WHEELING - The Ohio County Public Library, in partnership with the Wheeling National Heritage Area Corp., recognize the 225th anniversary of the Constitution with a full day of programming, beginning at 11 a.m. Sept. 17 at the library auditorium.
The event theme is "Federalism," and the day will be spent exploring the relationship between state and federal government. At 11 a.m., living historian Tony Steer of Cincinnati will portray Patrick Henry and explain why, despite being a prominent Virginian and having been invited, Henry declined to attend the 1787 Constitutional Convention in Philadelphia. He also will hold and question-and-answer session.
Dr. Michael Les Benedict will give the keynote address "Abraham Lincoln and the Constitution" at noon. The presentation will explore constitutional issues Lincoln faced, his contribution to the constitutionalism, how he defended his actions to the American people and how his decisions were made through constitutional politics.
Benedict is an Ohio State University emeritus history professor and also served as an adjunct law professor.
He wrote "The Blessings of Liberty," a constitutional history textbook and several books on Civil War-era constitutional history, including "The Impeachment and Trial of Andrew Johnson," "A Compromise of Principle," and "Preserving the Constitution: Essays on Politics and the Constitution in the Reconstruction Era."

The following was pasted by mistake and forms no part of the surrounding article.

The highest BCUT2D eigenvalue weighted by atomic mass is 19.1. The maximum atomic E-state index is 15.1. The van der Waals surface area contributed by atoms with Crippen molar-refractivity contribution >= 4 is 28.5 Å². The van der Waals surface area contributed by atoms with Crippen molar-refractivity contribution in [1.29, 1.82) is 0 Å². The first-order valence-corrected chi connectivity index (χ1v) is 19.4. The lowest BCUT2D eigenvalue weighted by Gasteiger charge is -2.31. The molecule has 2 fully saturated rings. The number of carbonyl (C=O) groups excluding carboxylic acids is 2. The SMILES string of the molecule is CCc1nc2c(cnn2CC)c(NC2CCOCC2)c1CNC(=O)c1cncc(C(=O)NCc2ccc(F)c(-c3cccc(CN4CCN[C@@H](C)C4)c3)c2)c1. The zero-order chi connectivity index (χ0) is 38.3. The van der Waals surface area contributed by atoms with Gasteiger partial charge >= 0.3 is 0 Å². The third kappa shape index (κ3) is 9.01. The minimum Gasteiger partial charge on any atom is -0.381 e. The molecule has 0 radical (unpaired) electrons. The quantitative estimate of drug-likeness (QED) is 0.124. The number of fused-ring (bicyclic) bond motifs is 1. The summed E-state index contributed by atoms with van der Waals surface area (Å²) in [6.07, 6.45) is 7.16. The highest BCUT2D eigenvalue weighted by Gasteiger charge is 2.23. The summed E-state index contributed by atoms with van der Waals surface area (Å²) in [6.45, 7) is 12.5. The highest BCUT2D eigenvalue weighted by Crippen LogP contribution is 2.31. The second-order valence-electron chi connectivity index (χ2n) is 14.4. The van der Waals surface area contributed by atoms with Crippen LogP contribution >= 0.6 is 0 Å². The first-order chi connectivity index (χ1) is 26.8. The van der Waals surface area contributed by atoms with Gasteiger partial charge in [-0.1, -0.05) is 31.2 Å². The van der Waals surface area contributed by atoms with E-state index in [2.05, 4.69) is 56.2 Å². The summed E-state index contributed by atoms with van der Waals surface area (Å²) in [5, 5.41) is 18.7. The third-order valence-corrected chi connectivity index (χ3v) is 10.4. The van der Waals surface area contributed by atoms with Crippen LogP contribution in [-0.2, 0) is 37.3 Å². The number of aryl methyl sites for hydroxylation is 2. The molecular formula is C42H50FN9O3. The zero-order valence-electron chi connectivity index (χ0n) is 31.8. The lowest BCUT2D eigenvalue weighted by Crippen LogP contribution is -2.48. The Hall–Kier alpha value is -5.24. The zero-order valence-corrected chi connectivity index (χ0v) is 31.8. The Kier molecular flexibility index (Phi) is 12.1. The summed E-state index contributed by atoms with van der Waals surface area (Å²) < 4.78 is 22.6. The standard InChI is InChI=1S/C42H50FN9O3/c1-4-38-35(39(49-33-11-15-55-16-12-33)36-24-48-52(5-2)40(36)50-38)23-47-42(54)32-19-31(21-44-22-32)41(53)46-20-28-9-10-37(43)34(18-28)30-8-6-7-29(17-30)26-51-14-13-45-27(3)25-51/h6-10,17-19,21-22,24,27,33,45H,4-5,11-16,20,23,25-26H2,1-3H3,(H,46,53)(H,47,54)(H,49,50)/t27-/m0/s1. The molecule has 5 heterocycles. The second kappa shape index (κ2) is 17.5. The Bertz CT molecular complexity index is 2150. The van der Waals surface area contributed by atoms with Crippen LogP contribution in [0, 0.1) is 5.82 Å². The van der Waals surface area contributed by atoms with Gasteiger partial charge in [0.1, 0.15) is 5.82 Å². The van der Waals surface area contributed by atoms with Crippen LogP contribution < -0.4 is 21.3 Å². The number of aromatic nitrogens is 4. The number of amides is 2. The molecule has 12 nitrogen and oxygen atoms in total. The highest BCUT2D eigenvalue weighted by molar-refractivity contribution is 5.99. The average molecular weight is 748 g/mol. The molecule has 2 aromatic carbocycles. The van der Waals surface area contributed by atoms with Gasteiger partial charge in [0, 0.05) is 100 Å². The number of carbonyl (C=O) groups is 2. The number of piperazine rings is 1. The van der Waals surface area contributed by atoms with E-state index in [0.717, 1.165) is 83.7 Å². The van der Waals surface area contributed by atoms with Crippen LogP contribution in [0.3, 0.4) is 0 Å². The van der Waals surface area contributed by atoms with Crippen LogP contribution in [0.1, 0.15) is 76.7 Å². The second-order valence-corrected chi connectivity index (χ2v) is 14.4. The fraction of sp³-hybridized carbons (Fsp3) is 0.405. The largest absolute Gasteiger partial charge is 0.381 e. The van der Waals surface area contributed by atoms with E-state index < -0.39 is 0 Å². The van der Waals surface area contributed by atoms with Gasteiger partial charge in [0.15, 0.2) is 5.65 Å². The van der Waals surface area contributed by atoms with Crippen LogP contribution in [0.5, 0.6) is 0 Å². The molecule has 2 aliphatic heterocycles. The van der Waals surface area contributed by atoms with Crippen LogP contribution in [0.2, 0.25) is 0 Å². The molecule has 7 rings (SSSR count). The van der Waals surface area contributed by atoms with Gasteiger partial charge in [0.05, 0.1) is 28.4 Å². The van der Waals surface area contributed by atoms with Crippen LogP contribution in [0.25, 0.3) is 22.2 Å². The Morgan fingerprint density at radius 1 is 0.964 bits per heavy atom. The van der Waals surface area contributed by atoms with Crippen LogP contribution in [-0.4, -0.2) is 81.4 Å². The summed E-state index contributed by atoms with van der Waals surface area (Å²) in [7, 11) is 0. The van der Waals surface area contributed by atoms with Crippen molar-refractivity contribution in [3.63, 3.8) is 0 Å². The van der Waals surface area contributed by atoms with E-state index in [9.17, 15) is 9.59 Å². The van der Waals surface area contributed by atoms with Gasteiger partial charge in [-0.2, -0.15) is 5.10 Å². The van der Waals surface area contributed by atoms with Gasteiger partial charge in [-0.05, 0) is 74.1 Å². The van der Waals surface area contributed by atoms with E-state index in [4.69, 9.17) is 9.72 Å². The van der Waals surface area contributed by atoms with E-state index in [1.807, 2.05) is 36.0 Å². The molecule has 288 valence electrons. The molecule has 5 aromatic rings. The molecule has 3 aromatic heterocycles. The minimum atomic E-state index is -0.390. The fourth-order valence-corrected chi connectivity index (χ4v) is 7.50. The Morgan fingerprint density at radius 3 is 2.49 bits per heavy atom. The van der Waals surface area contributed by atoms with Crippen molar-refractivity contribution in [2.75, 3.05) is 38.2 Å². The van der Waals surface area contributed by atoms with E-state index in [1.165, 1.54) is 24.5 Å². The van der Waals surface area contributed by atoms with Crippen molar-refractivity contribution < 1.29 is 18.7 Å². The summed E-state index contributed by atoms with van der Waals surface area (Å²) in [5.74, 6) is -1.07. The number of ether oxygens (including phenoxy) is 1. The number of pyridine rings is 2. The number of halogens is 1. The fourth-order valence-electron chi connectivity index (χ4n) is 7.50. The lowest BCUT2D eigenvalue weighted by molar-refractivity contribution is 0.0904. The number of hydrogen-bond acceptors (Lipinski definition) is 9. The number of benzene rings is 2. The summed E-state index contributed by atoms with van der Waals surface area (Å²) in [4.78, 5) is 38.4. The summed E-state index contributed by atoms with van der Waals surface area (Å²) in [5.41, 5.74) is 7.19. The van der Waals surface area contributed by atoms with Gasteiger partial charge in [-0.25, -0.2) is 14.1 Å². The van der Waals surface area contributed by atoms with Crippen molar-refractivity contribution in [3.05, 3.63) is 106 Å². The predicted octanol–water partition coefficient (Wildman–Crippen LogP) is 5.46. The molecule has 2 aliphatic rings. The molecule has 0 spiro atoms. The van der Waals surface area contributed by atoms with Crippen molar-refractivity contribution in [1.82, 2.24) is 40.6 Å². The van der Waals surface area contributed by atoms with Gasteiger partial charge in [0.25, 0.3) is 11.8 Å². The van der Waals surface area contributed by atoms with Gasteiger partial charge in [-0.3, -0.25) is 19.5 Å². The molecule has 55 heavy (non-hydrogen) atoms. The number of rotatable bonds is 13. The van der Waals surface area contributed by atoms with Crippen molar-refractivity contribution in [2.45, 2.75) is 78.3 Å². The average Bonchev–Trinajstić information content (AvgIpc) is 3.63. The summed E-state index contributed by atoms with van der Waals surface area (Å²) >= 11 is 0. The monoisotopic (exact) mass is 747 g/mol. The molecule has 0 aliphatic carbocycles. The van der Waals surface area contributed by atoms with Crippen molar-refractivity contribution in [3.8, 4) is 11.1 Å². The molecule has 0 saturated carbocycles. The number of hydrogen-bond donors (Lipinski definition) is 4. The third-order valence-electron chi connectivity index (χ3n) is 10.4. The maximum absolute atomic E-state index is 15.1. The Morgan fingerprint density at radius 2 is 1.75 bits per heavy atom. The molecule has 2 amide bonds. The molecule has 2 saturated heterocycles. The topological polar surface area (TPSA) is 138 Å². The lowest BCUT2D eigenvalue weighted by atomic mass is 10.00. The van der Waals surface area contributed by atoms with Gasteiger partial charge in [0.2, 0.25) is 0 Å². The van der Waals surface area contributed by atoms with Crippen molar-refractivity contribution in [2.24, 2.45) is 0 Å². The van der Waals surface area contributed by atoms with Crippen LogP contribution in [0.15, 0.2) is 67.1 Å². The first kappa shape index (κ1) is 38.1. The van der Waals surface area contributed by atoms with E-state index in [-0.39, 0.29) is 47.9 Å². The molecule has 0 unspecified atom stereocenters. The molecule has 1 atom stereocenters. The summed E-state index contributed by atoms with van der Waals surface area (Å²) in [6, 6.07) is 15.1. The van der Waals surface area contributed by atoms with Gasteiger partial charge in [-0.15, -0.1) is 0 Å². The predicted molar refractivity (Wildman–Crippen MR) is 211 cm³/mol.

Benedict regularly presents at national historical conventions and conferences. He has held research and teaching fellowships and has been a visiting professor at universities and law schools in the U.S., Japan and the United Kingdom.
Benedict is an elected member of the Society of American Historians and a presidential appointee to the Oliver Wendell Holmes Devise Committee. He has served as the Society of Historians of the Gilded Age and Progressive Era president, American Historical Association parliamentarian and American Society for Legal History Board of Directors member.
At 1 p.m., community leaders will read aloud from the Constitution and sign an enlarged facsimile of the document to symbolically reaffirm the contract between the government and community.
The event also will include free refreshments, music, videos and displays.
At 7 p.m., David Javersak will lead a discussion in the library's Making Sense of the Civil War book discussion series, focusing on the Battle of Antietam, fought Sept. 17, 1862, and the bloodiest single day of the war.
"Crossroads of Freedom: Antietam" by James McPherson and "America's War: Talking About the Civil War and Emancipation on Their 150th Anniversaries," edited by Edward L. Ayers, will be discussed. The program is supported by a National Endowment for the Humanities and American Library Association grant.
All the programs are free and open to the public. For information, call the library at (304) 232-0244.